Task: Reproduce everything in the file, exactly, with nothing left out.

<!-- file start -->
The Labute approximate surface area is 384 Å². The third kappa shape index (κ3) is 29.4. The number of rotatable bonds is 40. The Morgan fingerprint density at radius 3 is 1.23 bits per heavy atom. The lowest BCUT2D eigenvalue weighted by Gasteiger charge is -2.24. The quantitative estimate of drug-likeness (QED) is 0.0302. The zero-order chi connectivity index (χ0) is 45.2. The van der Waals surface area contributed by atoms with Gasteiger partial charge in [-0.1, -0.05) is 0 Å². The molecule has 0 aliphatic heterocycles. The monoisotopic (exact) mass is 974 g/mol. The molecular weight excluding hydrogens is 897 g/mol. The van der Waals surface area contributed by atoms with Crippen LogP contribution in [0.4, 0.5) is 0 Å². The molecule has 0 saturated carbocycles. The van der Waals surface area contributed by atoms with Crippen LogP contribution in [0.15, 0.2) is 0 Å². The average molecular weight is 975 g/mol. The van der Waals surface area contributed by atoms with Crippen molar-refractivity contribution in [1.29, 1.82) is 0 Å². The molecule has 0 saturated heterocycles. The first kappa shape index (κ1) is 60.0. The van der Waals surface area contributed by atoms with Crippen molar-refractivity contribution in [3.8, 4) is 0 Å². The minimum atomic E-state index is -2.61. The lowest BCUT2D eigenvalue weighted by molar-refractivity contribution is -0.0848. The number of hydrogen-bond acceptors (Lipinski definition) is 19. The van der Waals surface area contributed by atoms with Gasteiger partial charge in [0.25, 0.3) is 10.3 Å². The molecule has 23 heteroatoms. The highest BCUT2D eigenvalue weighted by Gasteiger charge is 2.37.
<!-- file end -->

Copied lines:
The Labute approximate surface area is 384 Å². The third kappa shape index (κ3) is 29.4. The number of rotatable bonds is 40. The Morgan fingerprint density at radius 3 is 1.23 bits per heavy atom. The lowest BCUT2D eigenvalue weighted by Gasteiger charge is -2.24. The quantitative estimate of drug-likeness (QED) is 0.0302. The zero-order chi connectivity index (χ0) is 45.2. The van der Waals surface area contributed by atoms with Gasteiger partial charge in [-0.1, -0.05) is 0 Å². The molecule has 0 aliphatic heterocycles. The monoisotopic (exact) mass is 974 g/mol. The molecular weight excluding hydrogens is 897 g/mol. The van der Waals surface area contributed by atoms with Crippen LogP contribution in [0.4, 0.5) is 0 Å². The molecule has 0 saturated carbocycles. The van der Waals surface area contributed by atoms with Crippen LogP contribution in [0.15, 0.2) is 0 Å². The average molecular weight is 975 g/mol. The van der Waals surface area contributed by atoms with Crippen molar-refractivity contribution in [1.29, 1.82) is 0 Å². The molecule has 0 saturated heterocycles. The first kappa shape index (κ1) is 60.0. The van der Waals surface area contributed by atoms with Crippen molar-refractivity contribution in [3.8, 4) is 0 Å². The minimum atomic E-state index is -2.61. The lowest BCUT2D eigenvalue weighted by molar-refractivity contribution is -0.0848. The number of hydrogen-bond acceptors (Lipinski definition) is 19. The van der Waals surface area contributed by atoms with Gasteiger partial charge in [0.25, 0.3) is 10.3 Å². The molecule has 23 heteroatoms. The highest BCUT2D eigenvalue weighted by Gasteiger charge is 2.37.